Bad News for Outlaws

The Remarkable Life of Bass Reeves, Deputy U.S. Marshal

  • Interest Level: Grade 3 - Grade 6
  • Reading Level: Grade 4

Coretta Scott King Author Award

Read about the fascinating life of Bass Reeves, who escaped slavery to become the first African American Deputy US Marshal west of the Mississippi.

Sitting tall in the saddle, with a wide-brimmed black hat and twin Colt pistols on his belt, Bass Reeves seemed bigger than life. Outlaws feared him. Law-abiding citizens respected him. As a peace officer, he was cunning and fearless. When a lawbreaker heard Bass Reeves had his warrant, he knew it was the end of the trail, because Bass always got his man, dead or alive. He achieved all this in spite of whites who didn’t like the notion of a Black lawman.

Born into slavery in 1838, Bass had a hard and violent life, but he also had a strong sense of right and wrong that others admired. When Judge Isaac Parker tried to bring law and order to the lawless Indian Territories, he chose Bass to be a Deputy US Marshal. Bass would quickly prove a smart choice. For three decades, Bass was the most feared and respected lawman in the territories. He made more than 3,000 arrests, and though he was a crack shot and a quick draw, he only killed fourteen men in the line of duty. The story of Bass Reeves is the story of a remarkable African American and a remarkable hero of the Old West.

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Interest Level Grade 3 - Grade 6
Reading Level Grade 4
Genre Picture Books, Social Studies
Category 5 Kinds of Nonfiction, 5KN: Narrative Nonfiction, Diverse Books: #OwnVoices, Diverse Books: Race & Ethnicity, Diversity
Copyright 2009
Publisher Lerner Publishing Group
Imprint Carolrhoda Books ®
Language English
Number of Pages 40
Publication Date 2009-08-01
Reading Counts! Level 5.6
Text Type Narrative Nonfiction
BISACS JNF007050, JNF018010, JNF025200
Dewey 363.28'2092
Graphics 1-color illustrations
Dimensions 9.25 x 11.75
Lexile 860
Guided Reading Level T
ATOS Reading Level 5.2
Accelerated Reader® Quiz 131426
Accelerated Reader® Points 0.5
Features Author/Illustrator biography, Author/Illustrator note, Awards, Bibliography/further reading, Glossary, Primary source quotations/images, Reviewed, Source notes, Starred Reviews, and Timeline

Author: Vaunda Micheaux Nelson

Vaunda Micheaux Nelson is the author of The Book Itch, as well as three Coretta Scott King Award-winning books: No Crystal Stair, Bad News for Outlaws, and Almost to Freedom. She is a former youth services librarian in New Mexico. Visit her online at

Illustrator: R. Gregory Christie

R. Gregory Christie's illustrations have earned him many awards, including a Caldecott Honor, many Coretta Scott King Honors, and multiple spots on the New York Times' annual Best Illustrated Children's Books lists. He has been a guest speaker at conferences and libraries and teaches after school art programs all over the world. He lives in Georgia.


  • National Endowment for the Humanities Nonfiction Booklist for Young Readers, Winner, 2016
  • Gelett Burgess Children’s Book Awards, Winner, 2012
  • Virginia Readers' Choice Award Reading List Selection, Long-listed, 2011
  • Pennsylvania Young Reader's Choice Awards Master List, Long-listed, 2011
  • ForeWord Magazine Book of the Year Silver Award, Runner-up, 2010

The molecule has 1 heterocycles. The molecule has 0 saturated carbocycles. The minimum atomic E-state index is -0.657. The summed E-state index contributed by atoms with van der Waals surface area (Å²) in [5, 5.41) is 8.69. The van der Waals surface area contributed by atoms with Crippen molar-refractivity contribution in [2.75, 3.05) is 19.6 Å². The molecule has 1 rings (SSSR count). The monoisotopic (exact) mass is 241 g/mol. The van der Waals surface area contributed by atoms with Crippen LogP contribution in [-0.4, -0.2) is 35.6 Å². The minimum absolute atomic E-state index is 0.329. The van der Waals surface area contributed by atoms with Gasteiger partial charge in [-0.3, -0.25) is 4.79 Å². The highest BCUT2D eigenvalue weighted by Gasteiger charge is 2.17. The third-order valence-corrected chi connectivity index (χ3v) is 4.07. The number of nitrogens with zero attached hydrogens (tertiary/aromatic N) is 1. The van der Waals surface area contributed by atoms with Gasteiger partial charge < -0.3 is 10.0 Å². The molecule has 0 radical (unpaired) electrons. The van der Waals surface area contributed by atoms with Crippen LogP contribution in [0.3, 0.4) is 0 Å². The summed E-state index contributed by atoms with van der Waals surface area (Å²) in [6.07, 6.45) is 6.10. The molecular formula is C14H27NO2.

• SCBWI Golden Kite Award Honor, Commended, 2009
  • Western Writers of America Spur Awards Finalist, Commended, 2009
  • ALA Notable Children's Books, Winner, 2009
  • Carter G. Woodson Book Award Honor, Commended, 2009
  • NCSS/CBC Notable Social Studies Trade Book for Young People, Winner, 2009
  • Capitol Choices: Noteworthy Books for Children, Winner, 2009
  • New Mexico-Arizona Book Award, Winner, 2009
  • Bluestem Award Nominee, Nominated, 2009
  • Cooperative Children's Book Center (CCBC) Choices, Winner, 2009
  • Coretta Scott King Author Award, Winner, 2009
  • ForeWord Magazine Book of the Year Award Finalist, Short-listed, 2009
  • Notable Books for a Global Society Notable Book, Winner, 2009


The Horn Book Magazine

“Accentuated with a palette knife, Christie’s sharply textured paintings create an impressionist background of an unformed land as well as detailed portraits of this multi-dimensional individual, his bold black hat conveying unmistakable authority.”
The Horn Book Magazine


“An exciting subject captured with narrative panache and visual swagger, Bass Reeves stands to finally gain his share of adulation from kids drawn to the rough-and-tumble Old West.”

Kirkus Reviews

“Nelson’s well-researched biography reads much like a tall tale or frontier legend – as well it should: ‘Outlaws learned that when Marshal Reeves had your warrant, you were as good as got. . . ’ Christie’s bold full-page paintings echo the heroic spirit. . . children can saddle up with a genuine Western hero in a narrative that hits the bull’s-eye.”
Kirkus Reviews

Publishers Weekly

“With lively language and anecdotes, Nelson (Juneteenth) chronicles the life of African-American lawman Bass Reeves in a biography that elevates him to folk hero. . . It’s an arresting portrait of a man who rose from escaped slave in Indian Territory (now Oklahoma) to become a federal marshal who made thousands of arrests, including his own son, but killed only 14 men.”
Publishers Weekly

School Library Journal

“Christie’s memorable paintings convey Reeves’s determination and caring, while rugged brushstrokes form the frontier terrain. Youngsters will find much to admire here.”
School Library Journal